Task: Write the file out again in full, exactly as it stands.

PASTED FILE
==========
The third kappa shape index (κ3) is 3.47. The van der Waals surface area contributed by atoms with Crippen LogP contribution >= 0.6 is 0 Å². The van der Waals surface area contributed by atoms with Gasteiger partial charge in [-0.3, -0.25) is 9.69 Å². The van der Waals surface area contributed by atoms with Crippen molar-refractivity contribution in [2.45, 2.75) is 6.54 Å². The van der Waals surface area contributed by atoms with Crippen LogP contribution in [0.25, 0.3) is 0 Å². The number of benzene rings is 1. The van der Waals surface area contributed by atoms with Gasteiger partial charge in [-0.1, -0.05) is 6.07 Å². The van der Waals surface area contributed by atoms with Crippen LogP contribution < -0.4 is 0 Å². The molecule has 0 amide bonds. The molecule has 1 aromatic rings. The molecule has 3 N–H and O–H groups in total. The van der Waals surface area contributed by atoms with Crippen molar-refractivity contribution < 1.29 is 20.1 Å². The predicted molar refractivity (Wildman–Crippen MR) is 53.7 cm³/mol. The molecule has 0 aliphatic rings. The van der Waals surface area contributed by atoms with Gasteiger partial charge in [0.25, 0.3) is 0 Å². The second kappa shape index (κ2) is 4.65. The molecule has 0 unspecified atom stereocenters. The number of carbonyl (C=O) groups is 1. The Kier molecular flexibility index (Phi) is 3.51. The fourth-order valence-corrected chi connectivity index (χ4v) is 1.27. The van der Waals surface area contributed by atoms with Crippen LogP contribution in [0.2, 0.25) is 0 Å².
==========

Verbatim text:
The third kappa shape index (κ3) is 3.47. The van der Waals surface area contributed by atoms with Crippen LogP contribution >= 0.6 is 0 Å². The van der Waals surface area contributed by atoms with Gasteiger partial charge in [-0.3, -0.25) is 9.69 Å². The van der Waals surface area contributed by atoms with Crippen molar-refractivity contribution in [2.45, 2.75) is 6.54 Å². The van der Waals surface area contributed by atoms with Crippen LogP contribution in [0.25, 0.3) is 0 Å². The number of benzene rings is 1. The van der Waals surface area contributed by atoms with Gasteiger partial charge in [-0.1, -0.05) is 6.07 Å². The van der Waals surface area contributed by atoms with Crippen LogP contribution < -0.4 is 0 Å². The molecule has 0 amide bonds. The molecule has 1 aromatic rings. The molecule has 3 N–H and O–H groups in total. The van der Waals surface area contributed by atoms with Crippen molar-refractivity contribution < 1.29 is 20.1 Å². The predicted molar refractivity (Wildman–Crippen MR) is 53.7 cm³/mol. The molecule has 0 aliphatic rings. The van der Waals surface area contributed by atoms with Gasteiger partial charge in [0.25, 0.3) is 0 Å². The second kappa shape index (κ2) is 4.65. The molecule has 0 unspecified atom stereocenters. The number of carbonyl (C=O) groups is 1. The Kier molecular flexibility index (Phi) is 3.51. The fourth-order valence-corrected chi connectivity index (χ4v) is 1.27. The van der Waals surface area contributed by atoms with Crippen LogP contribution in [0.2, 0.25) is 0 Å².